Papers Show Home Health Saves Money Compared To Other Post-Acute Settings
Published by Inside Health Policy
April 4, 2012
When patients are sent home from hospitals to recover with the help of home health-care services, Medicare saves a significant amount of money on average compared to other post-acute settings, according to a industry funded study released Thursday (April 5). Although there are clinical reasons for patients to be sent to more expensive facilities, the study shows that often patients who need similar care are sent to different settings, and industry representatives say they hope policymakers will use the research to steer more patients toward the lower-cost home-care services both during post-acute care and for patients with chronic illnesses to avoid hospitalizations in the first place.
Teresa Lee, executive director of the Alliance for Home Health Quality Innovation, said the papers show that policy makers, lawmakers and physicians should consider using home care more as an element to efforts by CMS and states to reform health care delivery in a way that improves care and reduces costs. For example, CMS is testing bundled payments and other care-delivery reforms such as Accountable Care Organizations that receive lump-sum payments for episodes of care. States also are looking to managed care to save money and improve care, especially for residents who are eligible for both Medicare and Medicaid.
The Alliance for Home Health Quality Innovation commissioned Dobson DaVanzo & Associates to do the reports. Dobson DaVanzo on Thursday (April 5) released the first two papers in a four-part series. The two papers detail the frequency of services provided across care settings for similar clinical conditions. They also provide comparative baseline statistics for three key areas Medicare considers in its reimbursement methodology: episode frequency; patient diagnosis; and Medicare payments by episode types for MS-DRGs and select chronic conditions.
Across all Medicare Severity-Diagnosis Related Groups (MS-DRGs), home care is the first care setting for nearly 40 percent of post-acute care episodes in which patients are sent to formal care settings following hospital stays, according to the reports. But this care represents only 27.8 percent of post-acute care episode spending.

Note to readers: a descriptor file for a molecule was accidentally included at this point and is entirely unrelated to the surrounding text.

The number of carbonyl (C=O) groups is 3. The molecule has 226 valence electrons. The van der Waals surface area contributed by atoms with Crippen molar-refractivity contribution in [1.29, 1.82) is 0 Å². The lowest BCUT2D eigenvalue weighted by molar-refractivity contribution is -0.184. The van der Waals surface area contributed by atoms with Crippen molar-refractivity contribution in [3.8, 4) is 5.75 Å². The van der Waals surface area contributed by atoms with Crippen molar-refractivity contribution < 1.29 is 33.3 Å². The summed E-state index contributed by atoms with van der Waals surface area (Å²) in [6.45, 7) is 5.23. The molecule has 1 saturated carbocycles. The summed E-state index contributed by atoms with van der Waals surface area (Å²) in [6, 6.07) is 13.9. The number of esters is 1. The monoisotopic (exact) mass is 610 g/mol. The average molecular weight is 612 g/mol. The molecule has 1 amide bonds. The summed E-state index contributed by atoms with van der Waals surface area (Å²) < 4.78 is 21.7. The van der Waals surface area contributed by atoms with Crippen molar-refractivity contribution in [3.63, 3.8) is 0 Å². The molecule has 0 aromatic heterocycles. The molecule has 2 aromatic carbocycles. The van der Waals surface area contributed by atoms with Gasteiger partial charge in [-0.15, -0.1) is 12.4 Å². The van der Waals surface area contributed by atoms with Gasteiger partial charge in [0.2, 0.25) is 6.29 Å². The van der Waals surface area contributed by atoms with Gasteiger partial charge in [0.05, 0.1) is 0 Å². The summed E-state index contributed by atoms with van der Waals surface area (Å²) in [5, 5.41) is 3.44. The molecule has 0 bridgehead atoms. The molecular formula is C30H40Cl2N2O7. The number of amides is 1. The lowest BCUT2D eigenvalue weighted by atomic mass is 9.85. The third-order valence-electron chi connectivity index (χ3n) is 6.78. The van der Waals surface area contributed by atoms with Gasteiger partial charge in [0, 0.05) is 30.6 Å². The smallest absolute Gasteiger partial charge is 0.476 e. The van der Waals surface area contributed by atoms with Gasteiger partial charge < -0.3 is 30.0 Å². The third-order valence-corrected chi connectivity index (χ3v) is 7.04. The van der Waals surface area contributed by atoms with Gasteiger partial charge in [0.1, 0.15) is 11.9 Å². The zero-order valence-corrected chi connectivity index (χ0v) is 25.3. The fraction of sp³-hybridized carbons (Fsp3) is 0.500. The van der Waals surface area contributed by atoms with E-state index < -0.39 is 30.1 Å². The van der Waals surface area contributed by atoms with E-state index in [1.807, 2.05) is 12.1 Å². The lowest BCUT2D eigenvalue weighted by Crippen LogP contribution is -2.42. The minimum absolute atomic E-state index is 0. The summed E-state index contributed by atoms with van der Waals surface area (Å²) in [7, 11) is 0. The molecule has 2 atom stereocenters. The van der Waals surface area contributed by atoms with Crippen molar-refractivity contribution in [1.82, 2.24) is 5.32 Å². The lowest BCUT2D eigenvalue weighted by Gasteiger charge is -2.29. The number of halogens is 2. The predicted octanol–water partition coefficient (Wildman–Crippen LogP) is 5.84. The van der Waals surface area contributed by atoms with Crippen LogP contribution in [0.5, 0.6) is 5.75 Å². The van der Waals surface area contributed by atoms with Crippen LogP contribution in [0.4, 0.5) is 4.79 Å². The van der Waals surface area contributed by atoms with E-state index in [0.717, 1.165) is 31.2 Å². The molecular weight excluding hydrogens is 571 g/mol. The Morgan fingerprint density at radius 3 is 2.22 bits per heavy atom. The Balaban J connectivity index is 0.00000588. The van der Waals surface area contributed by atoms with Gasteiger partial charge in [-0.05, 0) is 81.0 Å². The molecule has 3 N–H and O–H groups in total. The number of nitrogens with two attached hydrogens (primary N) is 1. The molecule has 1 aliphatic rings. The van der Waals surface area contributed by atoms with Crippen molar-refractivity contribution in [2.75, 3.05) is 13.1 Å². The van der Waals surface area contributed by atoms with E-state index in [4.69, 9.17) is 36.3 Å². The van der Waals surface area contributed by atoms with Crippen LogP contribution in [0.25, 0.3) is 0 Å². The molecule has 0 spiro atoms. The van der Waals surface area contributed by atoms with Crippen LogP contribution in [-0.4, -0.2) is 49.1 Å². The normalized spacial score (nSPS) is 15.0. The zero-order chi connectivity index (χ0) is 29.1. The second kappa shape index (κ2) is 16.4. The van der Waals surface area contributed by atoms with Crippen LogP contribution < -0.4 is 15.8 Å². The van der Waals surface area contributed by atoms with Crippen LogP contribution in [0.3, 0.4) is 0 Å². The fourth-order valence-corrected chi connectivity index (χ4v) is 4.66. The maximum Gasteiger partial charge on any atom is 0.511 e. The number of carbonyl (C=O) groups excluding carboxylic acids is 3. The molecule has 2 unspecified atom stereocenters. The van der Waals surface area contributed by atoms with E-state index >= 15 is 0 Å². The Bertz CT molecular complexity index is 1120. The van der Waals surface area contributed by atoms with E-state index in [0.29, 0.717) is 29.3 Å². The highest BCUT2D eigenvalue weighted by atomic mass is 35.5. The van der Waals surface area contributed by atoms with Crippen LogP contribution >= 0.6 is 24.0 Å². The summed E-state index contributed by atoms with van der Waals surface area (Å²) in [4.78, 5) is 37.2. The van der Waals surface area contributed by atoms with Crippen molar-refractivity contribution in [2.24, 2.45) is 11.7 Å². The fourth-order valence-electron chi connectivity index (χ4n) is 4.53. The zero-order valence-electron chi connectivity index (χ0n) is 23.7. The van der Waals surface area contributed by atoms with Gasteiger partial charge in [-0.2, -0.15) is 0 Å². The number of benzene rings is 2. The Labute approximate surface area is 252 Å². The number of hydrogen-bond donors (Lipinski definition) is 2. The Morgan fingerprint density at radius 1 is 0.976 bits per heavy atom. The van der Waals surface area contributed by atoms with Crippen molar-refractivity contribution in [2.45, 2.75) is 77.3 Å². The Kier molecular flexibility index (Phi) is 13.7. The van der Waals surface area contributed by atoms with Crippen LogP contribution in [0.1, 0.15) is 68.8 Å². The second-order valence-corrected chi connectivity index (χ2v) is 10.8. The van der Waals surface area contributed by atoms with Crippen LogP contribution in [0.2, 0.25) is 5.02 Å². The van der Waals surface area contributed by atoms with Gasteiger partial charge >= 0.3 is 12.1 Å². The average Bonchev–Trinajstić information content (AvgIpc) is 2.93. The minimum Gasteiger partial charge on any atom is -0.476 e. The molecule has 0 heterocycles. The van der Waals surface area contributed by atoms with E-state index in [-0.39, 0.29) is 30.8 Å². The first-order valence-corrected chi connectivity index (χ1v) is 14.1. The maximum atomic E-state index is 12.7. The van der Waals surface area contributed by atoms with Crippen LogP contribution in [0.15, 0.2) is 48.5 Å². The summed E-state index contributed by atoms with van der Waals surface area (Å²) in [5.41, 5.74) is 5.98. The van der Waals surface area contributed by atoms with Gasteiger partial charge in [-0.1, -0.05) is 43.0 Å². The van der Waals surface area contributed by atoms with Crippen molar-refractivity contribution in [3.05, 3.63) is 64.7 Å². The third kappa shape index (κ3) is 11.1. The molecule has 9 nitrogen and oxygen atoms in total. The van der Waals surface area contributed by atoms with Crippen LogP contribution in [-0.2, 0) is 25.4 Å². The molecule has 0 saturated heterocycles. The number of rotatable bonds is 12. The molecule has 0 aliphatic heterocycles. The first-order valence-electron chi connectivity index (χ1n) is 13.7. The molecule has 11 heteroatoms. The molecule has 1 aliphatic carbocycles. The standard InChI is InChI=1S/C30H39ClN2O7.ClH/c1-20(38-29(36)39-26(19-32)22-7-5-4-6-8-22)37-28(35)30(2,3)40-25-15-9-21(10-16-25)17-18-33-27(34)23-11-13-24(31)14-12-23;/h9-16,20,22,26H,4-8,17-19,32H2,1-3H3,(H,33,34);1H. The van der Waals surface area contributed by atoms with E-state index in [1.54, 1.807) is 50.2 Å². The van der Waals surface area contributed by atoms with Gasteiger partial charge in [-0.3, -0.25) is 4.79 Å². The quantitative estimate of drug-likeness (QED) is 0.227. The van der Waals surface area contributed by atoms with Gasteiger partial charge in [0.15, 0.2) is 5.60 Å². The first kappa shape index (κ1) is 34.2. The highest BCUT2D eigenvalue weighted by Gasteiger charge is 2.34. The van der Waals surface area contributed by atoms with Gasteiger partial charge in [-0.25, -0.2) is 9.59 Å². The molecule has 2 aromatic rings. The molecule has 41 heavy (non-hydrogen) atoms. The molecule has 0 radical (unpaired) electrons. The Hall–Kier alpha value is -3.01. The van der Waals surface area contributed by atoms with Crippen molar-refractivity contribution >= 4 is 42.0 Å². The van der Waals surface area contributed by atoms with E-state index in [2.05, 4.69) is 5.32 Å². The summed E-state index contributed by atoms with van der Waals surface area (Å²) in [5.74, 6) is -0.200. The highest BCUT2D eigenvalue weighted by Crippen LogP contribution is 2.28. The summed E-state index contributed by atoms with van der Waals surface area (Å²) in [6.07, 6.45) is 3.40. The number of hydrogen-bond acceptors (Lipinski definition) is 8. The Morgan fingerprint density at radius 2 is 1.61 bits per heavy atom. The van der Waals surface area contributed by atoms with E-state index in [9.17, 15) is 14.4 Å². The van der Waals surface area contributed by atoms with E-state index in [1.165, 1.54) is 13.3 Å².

“Since many patients with any given MS-DRG can receive care in multiple settings, the data suggest that home healthcare can generate significant savings across multiple clinical conditions,” according to a statement by the Alliance for Home Health Quality Innovation, which commissioned the report. “While average Medicare episode payments largely vary across post-acute care settings by MS-DRG, home healthcare costs are consistently lower than those in other settings.”
For example, Medicare pays $5,411 less per patient on average when patients recover from joint replacements at home with the help of home care services, compared to the average cost of $23,479 across post-acute settings for joint replacements. Patients may move among settings during the post-acute timeframe that was studied. The episode payments are based on the first care setting to which patients are sent. Thus, patients might begin their recover with home care services and move to inpatient rehabilitation facilities once they are able for physical therapy.
The joint replace example is not trivial, Dobson DaVanzo's Joan Davanzo said, because Medicare spends more on joint replacements in post-acute care than any other MS-DRG. Joint replacements also are the number-one money maker for nursing homes, inpatient rehabilitation facilities and home health agencies, which demonstrates the overlap among those settings, according to Davanzo.
Dobson DaVanzo also studied the “pre-acute” care period and community-based care. Lee said the results show that home care also is likely underused in caring for people with chronic conditions, such as COPD and diabetes. Were home care used more, many of these people would likely avoid costly hospitalizations.
Pre-acute care is defined by patients being admitted to hospitals after at least 15 days of not being at any facility. But the period pre-acute period measured was 60 days so often patients had been briefly admitted hospital, visited doctors' offices or used other facilities during that time. Thus, during the pre-acute period, hospitals accounted for three-quarters of Medicare episode payments and doctor office visits accounted for 17 percent. Conversely, home care services accounted for less than half of 1 percent.